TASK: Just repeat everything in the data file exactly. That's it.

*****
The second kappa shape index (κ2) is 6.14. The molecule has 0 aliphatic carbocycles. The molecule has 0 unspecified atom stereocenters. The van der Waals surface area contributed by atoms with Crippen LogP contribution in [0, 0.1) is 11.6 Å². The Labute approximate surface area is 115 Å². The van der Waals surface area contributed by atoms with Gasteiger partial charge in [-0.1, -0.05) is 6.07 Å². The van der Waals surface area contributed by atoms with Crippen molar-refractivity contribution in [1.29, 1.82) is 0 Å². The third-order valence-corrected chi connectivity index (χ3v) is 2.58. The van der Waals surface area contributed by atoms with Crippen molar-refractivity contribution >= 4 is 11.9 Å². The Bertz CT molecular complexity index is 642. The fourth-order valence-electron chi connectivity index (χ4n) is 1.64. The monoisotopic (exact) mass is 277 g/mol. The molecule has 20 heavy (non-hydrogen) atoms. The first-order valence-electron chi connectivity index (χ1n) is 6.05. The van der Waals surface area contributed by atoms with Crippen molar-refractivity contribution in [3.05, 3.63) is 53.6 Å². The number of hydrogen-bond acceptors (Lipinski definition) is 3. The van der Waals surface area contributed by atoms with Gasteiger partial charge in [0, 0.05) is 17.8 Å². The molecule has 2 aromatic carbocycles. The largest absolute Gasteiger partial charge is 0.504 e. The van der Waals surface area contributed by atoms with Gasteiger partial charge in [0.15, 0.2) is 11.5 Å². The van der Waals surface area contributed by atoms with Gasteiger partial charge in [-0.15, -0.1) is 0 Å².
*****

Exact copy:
The second kappa shape index (κ2) is 6.14. The molecule has 0 aliphatic carbocycles. The molecule has 0 unspecified atom stereocenters. The van der Waals surface area contributed by atoms with Crippen LogP contribution in [0, 0.1) is 11.6 Å². The Labute approximate surface area is 115 Å². The van der Waals surface area contributed by atoms with Gasteiger partial charge in [-0.1, -0.05) is 6.07 Å². The van der Waals surface area contributed by atoms with Crippen molar-refractivity contribution in [1.29, 1.82) is 0 Å². The third-order valence-corrected chi connectivity index (χ3v) is 2.58. The van der Waals surface area contributed by atoms with Crippen molar-refractivity contribution >= 4 is 11.9 Å². The Bertz CT molecular complexity index is 642. The fourth-order valence-electron chi connectivity index (χ4n) is 1.64. The monoisotopic (exact) mass is 277 g/mol. The molecule has 20 heavy (non-hydrogen) atoms. The first-order valence-electron chi connectivity index (χ1n) is 6.05. The van der Waals surface area contributed by atoms with Crippen molar-refractivity contribution in [3.05, 3.63) is 53.6 Å². The number of hydrogen-bond acceptors (Lipinski definition) is 3. The van der Waals surface area contributed by atoms with Gasteiger partial charge in [0, 0.05) is 17.8 Å². The molecule has 2 aromatic carbocycles. The largest absolute Gasteiger partial charge is 0.504 e. The van der Waals surface area contributed by atoms with Gasteiger partial charge in [0.15, 0.2) is 11.5 Å². The van der Waals surface area contributed by atoms with Gasteiger partial charge in [-0.15, -0.1) is 0 Å².